Around this town, “bipartisan” is a magic word. When something is described as bipartisan, that’s code for “good” or “moral” or “the kind of thing sensible people support.” If something is partisan, on the other hand, that’s code for “shortsighted” or “mean and nasty” or “the kind of thing that reasonable people oppose.” Partisan measures are what politicians take in order to get reelected by their narrow-minded constituents. Bipartisan actions are what they take for the good of the country.
Up to a point, there’s something to this. When Republicans and Democrats work together on unexpected issues, it’s hard not to feel a warm and fuzzy glow. Recently, I met a group of tattooed, multiply pierced, funkily dressed activists who praised a conservative Republican, Sen. Rick Santorum, because of his work on African debt. It was a genuine pleasure.
But “bipartisan” can also be a code word standing for something no less nasty and no less political. Sometimes when politicians compromise it is because they have reached across the vast gulf that divides them and decided, for the sake of the American people, to find a middle ground. Sometimes they compromise because, having looked closely at the political calendar, they have decided to pass a bill, any bill, before the next election. And sometimes, a little brave partisanship would make the bill a lot better.
To see what I mean, look no farther than the bipartisan plan to add both a prescription drug entitlement and a private option to Medicare, versions of which are now plodding through Congress. The full, ghastly details have been revealed elsewhere, so I won’t do it here. Suffice to say that the left hates it because it is too complicated and too expensive for the elderly. Seniors will pay a fortune in premiums and deductibles and co-pays before they get anything from the government (assuming they can even figure out what they should get from the government). The right hates it because it is too complicated and too expensive for the taxpayers. Although the drug benefit will cost a mere $400 billion over 10 years — assuming it doesn’t cost a lot more — Congress will still be left micromanaging the plan, which may not actually produce a viable new private option anyway. For even the insurance industry hates it: A surprising number of companies have already said they might not even try to provide health plans for seniors who choose to opt out of traditional Medicare, given how rigid the parameters are. All of these critics have a point: Unless this plan is altered, seniors will still not have a decent drug benefit, billions of dollars will be spent anyway, and the reforms Medicare needs won’t happen.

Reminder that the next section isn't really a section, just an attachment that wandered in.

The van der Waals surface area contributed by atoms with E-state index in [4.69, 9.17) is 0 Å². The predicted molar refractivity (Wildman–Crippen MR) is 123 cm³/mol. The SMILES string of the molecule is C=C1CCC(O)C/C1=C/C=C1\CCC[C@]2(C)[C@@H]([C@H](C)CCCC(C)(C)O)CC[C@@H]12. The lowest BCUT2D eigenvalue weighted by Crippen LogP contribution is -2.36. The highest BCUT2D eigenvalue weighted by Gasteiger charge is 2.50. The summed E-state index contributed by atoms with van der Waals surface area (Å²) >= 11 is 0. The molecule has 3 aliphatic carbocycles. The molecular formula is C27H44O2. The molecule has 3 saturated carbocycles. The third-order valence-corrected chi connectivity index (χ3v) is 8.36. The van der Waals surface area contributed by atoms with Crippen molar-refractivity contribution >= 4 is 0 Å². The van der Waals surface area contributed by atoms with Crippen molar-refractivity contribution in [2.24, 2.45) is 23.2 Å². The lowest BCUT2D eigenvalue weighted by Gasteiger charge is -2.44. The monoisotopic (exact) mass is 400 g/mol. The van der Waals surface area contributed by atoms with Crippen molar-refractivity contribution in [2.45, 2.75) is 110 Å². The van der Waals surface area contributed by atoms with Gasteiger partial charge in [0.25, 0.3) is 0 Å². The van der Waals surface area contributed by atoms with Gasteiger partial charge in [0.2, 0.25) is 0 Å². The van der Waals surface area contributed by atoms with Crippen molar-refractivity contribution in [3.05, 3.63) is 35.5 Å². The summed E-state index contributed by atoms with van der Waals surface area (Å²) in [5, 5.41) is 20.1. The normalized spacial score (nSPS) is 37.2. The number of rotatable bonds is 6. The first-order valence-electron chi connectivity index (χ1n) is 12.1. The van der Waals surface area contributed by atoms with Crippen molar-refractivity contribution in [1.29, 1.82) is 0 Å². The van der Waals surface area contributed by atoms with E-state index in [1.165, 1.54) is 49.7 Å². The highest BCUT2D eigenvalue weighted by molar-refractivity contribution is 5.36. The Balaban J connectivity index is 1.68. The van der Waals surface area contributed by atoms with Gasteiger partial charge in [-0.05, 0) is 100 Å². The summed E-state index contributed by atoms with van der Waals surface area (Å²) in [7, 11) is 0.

Given the oceans of ink spilled on Medicare, and the years spent trying to “think outside the box,” it’s not surprising that many around Washington feel let down by this plan, particularly those who have been talking for years about Medicare’s growing costs. In response, the bill’s Republicans backers say this is “just a beginning”: Down the line they’ll make the private options more attractive somehow, and make them bring down costs somehow, even if the insurance companies are too spooked to participate right now. As for the bill’s Democratic backers, they just shrug and say that down the line, of course the drug benefit will grow.
Down the line, though, we’re all going to retire and suffer the consequences of our actions. What no one wants to talk about are some of the cataclysmic consequences of a halfhearted compromise. Here’s one: The plan is passed, the private option fails completely, the nation concludes that the private sector can’t be trusted with health care, and we end up with socialized medicine. Here’s another: The plan is passed, the drug benefit increases over time, we end up very high taxes forever.
Can that be the real intention of the Republicans who have been pushing this legislation, or even all the Democrats who are supporting it? It seems unlikely. Their real intention, as many will privately acknowledge, is to get something passed before the next election so that they can tell senior voters they’ve got a drug benefit. Instead, all those who favor real Medicare reform should abandon their narrow-minded, shortsighted bipartisanship and cease trying to compromise with those who don’t share those goals.